More than £3 million was lost by people in the borough last year on fixed odds (FOBTS) betting terminals.
That is according to the Stop FOBTs action group, which is aiming to highlight the dangers of the machines.
Fixed odds betting terminals, or B2s are touch-screen roulette machines found in betting shops across Britain, on which gamblers can play casino-style games with £100 maximum stake per spin.
The amount that can be placed on one spin can lead to big winnings, but also, to devastating losses.
The Campaign for Fairer Gambling wants the maximum stake on FOBTs reduced to £2 spin to bring them in line with all other gaming machines in the UK.
It is aiming to gather public support to put pressure on the Government to take action on the “crack cocaine of gambling” – which are available in betting shops on every high street.
As part of its campaign Stop FOTBs has calculated how much was spent in every part of the county on these type of machines.
In the borough of Scarborough it is estimated there were at least 69 of the machines in use in 2016.
It is claimed that more than £12 million was inserted in 2016 with a staggering £64 million in play across the year.
This lead to losses of more than £3 million in Scarborough, with £20 million lost since 2008.
BACTA, the trade association for the amusement and arcade gaming machine industry, says the statistics support its calls for the maximum stake to be reduced to £20 to protect addicts.
John White, chief executive of BACTA, said: “Fixed-odds betting terminals are a hardcore form of gambling, entirely unsuitable for everyday high-street venues.
“With stake limits at £100, 50 times that of any other widely available gaming machine, they allow consumers and at-risk gamblers to rack up huge losses.”
A spokesman for the Association of British Bookmakers responded that: “BACTA is only attacking betting shops because independent research recently showed that machine players lose more money, more quickly in an amusement arcade than they do in a betting shop.
“With most problem gamblers undertaking gambling in a range of venues a focus on a single product, such as machines in betting shops, is misplaced and the gambling industry as a whole needs to focus on identifying individuals with gambling problems and those at risk of harm. This places responsibility on all sectors of the gambling industry to collectively take steps to identify problem gamblers and point them to support services that can help.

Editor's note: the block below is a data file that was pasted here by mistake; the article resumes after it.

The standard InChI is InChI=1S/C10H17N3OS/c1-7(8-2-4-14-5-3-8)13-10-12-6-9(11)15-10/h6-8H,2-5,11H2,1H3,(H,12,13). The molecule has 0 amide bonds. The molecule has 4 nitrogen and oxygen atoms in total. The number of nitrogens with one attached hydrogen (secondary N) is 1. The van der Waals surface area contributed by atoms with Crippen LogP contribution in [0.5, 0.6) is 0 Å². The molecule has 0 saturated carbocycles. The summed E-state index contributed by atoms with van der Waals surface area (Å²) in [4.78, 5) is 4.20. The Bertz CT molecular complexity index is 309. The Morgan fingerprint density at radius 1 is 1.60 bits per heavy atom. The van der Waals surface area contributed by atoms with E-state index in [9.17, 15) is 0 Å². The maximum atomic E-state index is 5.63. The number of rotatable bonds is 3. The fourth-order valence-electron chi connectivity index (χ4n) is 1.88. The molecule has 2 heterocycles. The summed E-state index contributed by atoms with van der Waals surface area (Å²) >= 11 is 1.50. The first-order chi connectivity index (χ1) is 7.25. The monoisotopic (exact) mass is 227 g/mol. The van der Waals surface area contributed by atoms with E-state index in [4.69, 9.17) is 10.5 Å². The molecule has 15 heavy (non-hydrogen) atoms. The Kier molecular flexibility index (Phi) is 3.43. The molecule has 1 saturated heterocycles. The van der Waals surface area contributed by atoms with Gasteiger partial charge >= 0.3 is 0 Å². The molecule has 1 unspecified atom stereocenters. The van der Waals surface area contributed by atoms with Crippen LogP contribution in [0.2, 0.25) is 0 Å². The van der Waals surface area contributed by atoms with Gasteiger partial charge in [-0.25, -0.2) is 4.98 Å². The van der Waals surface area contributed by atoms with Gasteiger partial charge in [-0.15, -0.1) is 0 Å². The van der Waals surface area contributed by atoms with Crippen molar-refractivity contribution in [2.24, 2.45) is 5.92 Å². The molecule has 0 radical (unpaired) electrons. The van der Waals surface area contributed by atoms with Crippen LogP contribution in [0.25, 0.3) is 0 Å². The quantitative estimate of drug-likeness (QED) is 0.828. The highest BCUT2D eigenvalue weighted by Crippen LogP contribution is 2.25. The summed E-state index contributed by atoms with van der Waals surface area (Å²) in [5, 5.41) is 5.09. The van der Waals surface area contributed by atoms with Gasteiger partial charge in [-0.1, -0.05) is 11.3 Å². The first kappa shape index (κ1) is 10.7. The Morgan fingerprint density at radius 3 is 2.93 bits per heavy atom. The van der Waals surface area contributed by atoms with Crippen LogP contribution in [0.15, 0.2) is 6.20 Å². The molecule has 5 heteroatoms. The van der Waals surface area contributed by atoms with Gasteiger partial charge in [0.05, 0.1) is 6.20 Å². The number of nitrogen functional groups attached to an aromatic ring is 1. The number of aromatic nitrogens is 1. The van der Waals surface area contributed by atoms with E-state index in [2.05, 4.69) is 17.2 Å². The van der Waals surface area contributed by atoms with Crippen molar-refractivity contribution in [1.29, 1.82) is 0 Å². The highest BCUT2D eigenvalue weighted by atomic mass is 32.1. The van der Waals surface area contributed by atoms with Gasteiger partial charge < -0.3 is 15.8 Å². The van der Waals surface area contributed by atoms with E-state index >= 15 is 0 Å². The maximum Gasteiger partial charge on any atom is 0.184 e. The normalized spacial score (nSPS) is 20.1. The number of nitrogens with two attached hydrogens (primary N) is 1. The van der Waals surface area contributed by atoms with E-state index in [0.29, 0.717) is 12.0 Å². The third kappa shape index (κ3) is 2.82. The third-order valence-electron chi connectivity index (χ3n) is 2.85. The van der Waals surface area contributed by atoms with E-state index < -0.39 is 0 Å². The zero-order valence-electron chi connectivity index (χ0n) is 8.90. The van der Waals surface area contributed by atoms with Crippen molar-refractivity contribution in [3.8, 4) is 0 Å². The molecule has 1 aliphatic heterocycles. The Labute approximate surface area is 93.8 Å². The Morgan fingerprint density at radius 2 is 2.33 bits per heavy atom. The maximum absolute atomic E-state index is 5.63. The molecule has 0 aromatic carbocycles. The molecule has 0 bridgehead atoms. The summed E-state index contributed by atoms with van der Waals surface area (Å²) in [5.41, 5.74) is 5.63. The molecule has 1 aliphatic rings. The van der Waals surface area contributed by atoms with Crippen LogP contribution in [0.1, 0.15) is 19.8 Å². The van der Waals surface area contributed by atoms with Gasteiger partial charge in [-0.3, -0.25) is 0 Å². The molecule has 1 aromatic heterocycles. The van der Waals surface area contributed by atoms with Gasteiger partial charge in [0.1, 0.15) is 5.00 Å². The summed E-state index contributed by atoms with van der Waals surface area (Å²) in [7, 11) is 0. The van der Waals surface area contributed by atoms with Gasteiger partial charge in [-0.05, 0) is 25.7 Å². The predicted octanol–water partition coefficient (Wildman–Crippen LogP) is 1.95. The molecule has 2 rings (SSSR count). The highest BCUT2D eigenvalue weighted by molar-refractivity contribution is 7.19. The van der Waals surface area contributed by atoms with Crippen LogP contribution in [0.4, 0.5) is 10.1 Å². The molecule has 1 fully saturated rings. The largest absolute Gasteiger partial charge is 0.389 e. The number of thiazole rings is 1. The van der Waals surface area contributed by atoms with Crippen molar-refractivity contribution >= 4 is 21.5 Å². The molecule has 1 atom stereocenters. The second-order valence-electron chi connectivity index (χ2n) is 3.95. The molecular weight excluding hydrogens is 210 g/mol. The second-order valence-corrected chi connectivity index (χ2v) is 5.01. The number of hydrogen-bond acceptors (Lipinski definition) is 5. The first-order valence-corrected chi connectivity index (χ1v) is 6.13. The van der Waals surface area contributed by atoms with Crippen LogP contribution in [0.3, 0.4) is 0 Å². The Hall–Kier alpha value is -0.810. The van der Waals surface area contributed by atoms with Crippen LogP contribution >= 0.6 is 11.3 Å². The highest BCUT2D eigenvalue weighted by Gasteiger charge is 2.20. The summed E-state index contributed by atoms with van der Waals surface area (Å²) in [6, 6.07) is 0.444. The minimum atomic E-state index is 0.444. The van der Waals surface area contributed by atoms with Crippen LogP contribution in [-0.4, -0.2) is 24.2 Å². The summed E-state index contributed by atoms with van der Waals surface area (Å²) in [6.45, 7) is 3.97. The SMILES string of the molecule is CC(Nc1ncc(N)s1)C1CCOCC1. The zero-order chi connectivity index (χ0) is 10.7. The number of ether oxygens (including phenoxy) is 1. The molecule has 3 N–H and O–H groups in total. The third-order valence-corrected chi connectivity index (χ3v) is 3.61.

However, it is now thought that the Government is changing its position on the machines.”
A recent report in The Times, claimed that Chancellor Phillip Hammond had dropped his opposition to the proposals to reduce the maximum stake.
All Party Parliamentary Group chair Carolyn Harris MP said: “The Government must substantially reduce the maximum stake played on FOBTs.”
The Chancellor was reluctant to support the proposals as the cut would cost the Treasury £400 million in lost revenue, but after months of pressure Hammond has now backed down.
According to The Times, a review into the gambling industry is due next month and will recommend a number of options – keeping the maximum stake at £100, reducing it to just £2 and another two figures in between.
Prime Minister Theresa May is thought to be against leaving the maximum as it is.
All Party Parliamentary Group chairwoman Carolyn Harris MP said: “The Government must substantially reduce the maximum stake played on FOBTs.”
Speaking earlier this year, Tim Miller from the Gambling Commission said: “For many, gambling is an enjoyable leisure activity. But for some people gambling can become a problem with serious consequences for them, their families and their communities.
“Whilst overall problem gambling rates in Britain have remained statistically stable, our research suggests that in excess of two million people are at risk or classed as problem gamblers, with very many more impacted by the wider consequences of gambling-related harm.”